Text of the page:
Jeremy Fejedelem long ago learned to weaponize the chip that has always resided on his shoulder.
The safety for No. 24 Air Force grew up undersized, and remains so at 5-foot-10, 195 pounds. He was the youngest of three brothers, including Cincinnati Bengals safety Clayton Fejedelem. He was lightly recruited. As a freshman at Air Force, he wasn’t invited to travel to the Arizona Bowl.
“I think it’s kind of helped me progress as a good athlete and a person as well,” Fejedelem said of consistently defying expectations.
In talking about Friday’s Cheez-It Bowl matchup against Washington State (6-6) and the vaunted passing attack led by coach Mike Leach, Fejedelem again talked of “proving something” for the Mountain West and Group of Five conferences as a whole with this game against a Pac-12 program.
But he wasn’t speaking in platitudes as he addressed how being overlooked could work to the favor of the Falcons (10-2) in this matchup that pits extremes with Air Force’s third-ranked rushing attack and the Cougars’ national-best passing game.
In the past two games, Washington State has thrown five interceptions. Breaking down those miscues, Fejedelem thinks the issue has been a case of “just a little bit too much trust in their own ability,” and trying to fit passes into windows that were too small.
Fejedelem would like nothing more than to have Cougars quarterback Anthony Gordon underestimate his ability in the secondary, putting a ball in a spot where he can grab an interception that could factor heavily in a game that might not have many stops – the 68-point over/under trails only No. 4 Oklahoma vs. No. 1 LSU among remaining bowl games, as bettors see this as a potential track meet.
“It’s exciting because we know what their offense is capable of, and we know that a lot of this game is going to ride on the defensive backs and me in particular being a free safety and being able to be involved in a lot of plays,” Fejedelem said.
Fejedelem, with a team-leading 211 career tackles and five interceptions, leads a veteran secondary for the Falcons entering what will be the most complex test of their careers. Strong safety Garrett Kauppila has started for three consecutive seasons and graduated from the academy earlier this month. Cornerbacks Zane Lewis and Milton (Tre’) Bugg are two-year starters. Nickel Grant Theil is also a senior.
Coach Troy Calhoun said that experience has helped Air Force’s preparation, as the group has seen so many types of offenses over the past few years.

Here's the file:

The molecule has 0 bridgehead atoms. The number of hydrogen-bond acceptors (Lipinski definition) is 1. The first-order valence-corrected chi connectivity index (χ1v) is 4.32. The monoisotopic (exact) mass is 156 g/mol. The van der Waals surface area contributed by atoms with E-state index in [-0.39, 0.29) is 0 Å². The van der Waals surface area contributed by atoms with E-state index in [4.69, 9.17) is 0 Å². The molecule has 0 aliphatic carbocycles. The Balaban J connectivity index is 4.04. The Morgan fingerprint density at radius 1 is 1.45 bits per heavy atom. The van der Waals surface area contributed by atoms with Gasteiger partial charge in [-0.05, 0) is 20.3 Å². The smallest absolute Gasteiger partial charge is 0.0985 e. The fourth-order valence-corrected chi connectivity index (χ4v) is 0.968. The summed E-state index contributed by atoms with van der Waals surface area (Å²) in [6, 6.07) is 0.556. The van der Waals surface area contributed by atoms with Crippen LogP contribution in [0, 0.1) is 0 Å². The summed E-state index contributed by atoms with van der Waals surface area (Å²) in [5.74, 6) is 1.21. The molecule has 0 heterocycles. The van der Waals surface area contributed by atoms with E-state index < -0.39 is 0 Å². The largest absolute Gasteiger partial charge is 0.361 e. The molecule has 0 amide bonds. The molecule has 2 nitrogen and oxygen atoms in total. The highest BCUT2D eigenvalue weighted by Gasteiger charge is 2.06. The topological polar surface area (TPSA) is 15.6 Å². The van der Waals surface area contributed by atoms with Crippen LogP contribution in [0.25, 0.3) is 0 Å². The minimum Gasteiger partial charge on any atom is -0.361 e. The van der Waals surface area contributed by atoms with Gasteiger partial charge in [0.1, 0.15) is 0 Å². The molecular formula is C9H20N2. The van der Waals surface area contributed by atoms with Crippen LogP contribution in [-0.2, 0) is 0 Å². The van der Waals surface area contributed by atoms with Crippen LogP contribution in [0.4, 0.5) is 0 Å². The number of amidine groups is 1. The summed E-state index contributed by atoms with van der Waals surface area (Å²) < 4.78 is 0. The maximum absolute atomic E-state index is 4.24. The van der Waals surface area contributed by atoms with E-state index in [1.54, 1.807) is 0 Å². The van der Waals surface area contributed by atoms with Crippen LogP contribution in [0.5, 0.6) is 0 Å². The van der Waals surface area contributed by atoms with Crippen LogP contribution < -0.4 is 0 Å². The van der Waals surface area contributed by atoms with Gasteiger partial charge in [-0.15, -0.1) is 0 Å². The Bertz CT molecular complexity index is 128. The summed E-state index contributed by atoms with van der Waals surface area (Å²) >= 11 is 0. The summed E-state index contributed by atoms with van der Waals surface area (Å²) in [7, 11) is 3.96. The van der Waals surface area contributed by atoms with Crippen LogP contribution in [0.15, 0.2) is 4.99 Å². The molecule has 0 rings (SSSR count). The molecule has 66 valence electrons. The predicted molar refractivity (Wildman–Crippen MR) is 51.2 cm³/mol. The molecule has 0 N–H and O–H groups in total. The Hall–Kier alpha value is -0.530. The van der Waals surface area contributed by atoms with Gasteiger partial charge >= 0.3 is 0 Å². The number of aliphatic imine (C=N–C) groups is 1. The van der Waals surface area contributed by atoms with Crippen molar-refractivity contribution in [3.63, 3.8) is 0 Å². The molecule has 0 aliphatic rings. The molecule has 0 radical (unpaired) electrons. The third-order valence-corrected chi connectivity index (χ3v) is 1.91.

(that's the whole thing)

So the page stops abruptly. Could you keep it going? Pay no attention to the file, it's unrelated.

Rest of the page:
And any small advantage will help in trying to slow a Cougars offense that has seven players with 500 or more receiving yards.
“We have the most difficult recruiting challenge in all of sports when it comes to being a football coach at the Air Force Academy,” Calhoun said. “To find somebody that can qualify to come to the United States Air Force Academy, to be able to develop in an environment where, you look at it, you have roughly 90 minutes when it comes to being able to practice. And finding someone who is willing to go serve. That’s true at every position, and certainly it applies to the secondary, too.”
Leach noted the quick first steps taken by Air Force defenders, a sign they are decisive and confident in their movements.
“I think they play together well,” he said. “The highest compliment I can give is that everybody does their job.”
Gordon, the nation’s leading passer, adds that the Falcons secondary is a “real persistent group. They’re real smart and they’re always in the right place. They’re going to bring it every single play.”
The contrasts in style have brought attention to this game, which will kick off at 8:15 p.m. on ESPN from Chase Field in Phoenix. The Air Raid vs. Air Force, has been a refrain stuck on repeat.
For the Falcons, this game is big for reasons unrelated to the matchup. While the Cougars are playing in their fifth straight bowl game, this is Air Force’s first since 2017. No current Falcons have appeared in a bowl game.
There’s also the matter of the NFL. Rules changes from the Department of Defense will allow service academy graduates to defer their military commitment and play immediately, and players like receiver Geraud Sanders and Fejedelem haven’t been shy in discussing their ambitions to break into the next level.
So, this is a chance to prove something. And that’s something Fejedelem, and so many of his teammates, have long embraced.